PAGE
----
Final Thoughts

Final Thoughts

Written by John Packard

It’s time to start thinking (and planning) for what you, your family and your company are going to do should the United States and China fail to reach a trade agreement. The Trump administration has threatened to impose 25 percent tariffs on $250 billion worth of products produced by Chinese factories. So far, President Trump has followed through on his threats and promises, so we have to assume he will do so again this time. The media is beginning to report some of the potential fallout for American companies and probably even more importantly for the American consumer.

John Packard Summit 18Right now, these products have a 10 percent tariff on them, and most of the companies have absorbed the tax and not passed it on to the customers. It will not be so easy to pass on a 25 percent tariff, which is essentially a tax on American companies that bring in material from China. This includes American-owned companies like that of my neighbor here in Florida who has a company making heating equipment used on the sidelines of most outdoor stadiums around the world. They currently are absorbing the 10 percent tariff, and they are betting the farm that the 25 percent tariffs will not be in effect when they need to replenish their inventories come June 2019.

There will be much written about the Section 301 tariff negotiations with the Chinese over the next two weeks. March 2 is staring us all in the face and we need to be aware of possible changes/ramifications of the new tariffs (taxes) on our lives. If you have something you would like to share with me (or our readers, or both) regarding how Section 301 will impact your company – good or bad – please send a note to:

I did contact a good trading friend of mine who lives in China. I asked for his take on two subjects: 1) The status of steel prices in China now that they are back from their New Year holiday (he told me prices went up $20-$40 per metric ton and then fell back; the only commodity holding its highs is iron ore due to the Vale mining disaster), 2) How the Chinese were handling the impending 25 percent tariff on Chinese products going to the United States. He told me, “On Chinese reaction and retaliation on potential March 2 tariff increases, it is still early (mid-Feb.), and anything is possible with the time given between now and March 1. Not till the fat lady sings, so to say….”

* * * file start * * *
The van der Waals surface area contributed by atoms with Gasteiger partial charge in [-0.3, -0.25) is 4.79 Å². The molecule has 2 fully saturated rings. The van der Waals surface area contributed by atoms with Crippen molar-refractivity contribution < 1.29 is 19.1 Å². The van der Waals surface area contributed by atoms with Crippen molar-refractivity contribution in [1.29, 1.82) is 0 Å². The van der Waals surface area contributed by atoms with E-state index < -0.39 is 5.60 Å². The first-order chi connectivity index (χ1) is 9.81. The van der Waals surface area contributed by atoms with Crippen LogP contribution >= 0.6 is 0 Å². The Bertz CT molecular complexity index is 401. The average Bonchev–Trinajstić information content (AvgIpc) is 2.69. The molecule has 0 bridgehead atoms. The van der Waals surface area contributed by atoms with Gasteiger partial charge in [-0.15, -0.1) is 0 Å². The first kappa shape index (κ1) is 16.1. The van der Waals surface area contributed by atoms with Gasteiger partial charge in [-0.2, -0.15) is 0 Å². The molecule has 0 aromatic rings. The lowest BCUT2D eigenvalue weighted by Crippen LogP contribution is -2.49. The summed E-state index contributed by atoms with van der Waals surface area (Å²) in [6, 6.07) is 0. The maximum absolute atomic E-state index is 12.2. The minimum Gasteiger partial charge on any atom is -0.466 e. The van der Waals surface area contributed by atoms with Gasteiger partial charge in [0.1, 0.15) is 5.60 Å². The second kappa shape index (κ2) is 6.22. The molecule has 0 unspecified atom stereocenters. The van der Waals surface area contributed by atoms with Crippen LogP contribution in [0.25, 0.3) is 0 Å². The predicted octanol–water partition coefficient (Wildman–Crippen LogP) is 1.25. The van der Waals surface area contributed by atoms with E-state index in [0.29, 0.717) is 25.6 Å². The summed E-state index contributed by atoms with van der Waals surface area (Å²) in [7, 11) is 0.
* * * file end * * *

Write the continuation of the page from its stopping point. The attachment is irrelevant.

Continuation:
Next, something else you need to be aware of…. If your company filed an exclusion, my understanding is a new exclusion request will need to be filed on the one-year anniversary date of the exclusion process – even if you have not received a response yet on your initial filing. I am checking into this to make sure it is accurate and will provide more details (most likely from Lewis Leibowitz) once I know for sure how the process is supposed to work. Stay tuned.

Watch our website this week as we will be rolling out our agenda for the 2019 SMU Steel Summit Conference in Atlanta. There will be some gaps in the schedule, which we do on purpose either because we want to leave a space for a hot topic come late August or we are protecting a piece of the program as we iron out kinks, speakers, etc. We have some interesting plans in place and you will not want to miss this year’s conference. Our website is and if you would like to register now, you can do so by clicking on this link.

If you are interested in learning more about how to become a SMU subscriber (we call them “members”), or if you would like information about renewing your existing account, please contact Paige Mayhair at 724-720-1012 or by email at I want to remind our members that we have new pricing, and for companies with lots of people both in North America and around the world we have some very competitive packages that will allow you to add unlimited numbers of people from your company. Ask Paige for details.

As always, your business is truly appreciated by all of us here at Steel Market Update.

John Packard, President & CEO

Latest in Final Thoughts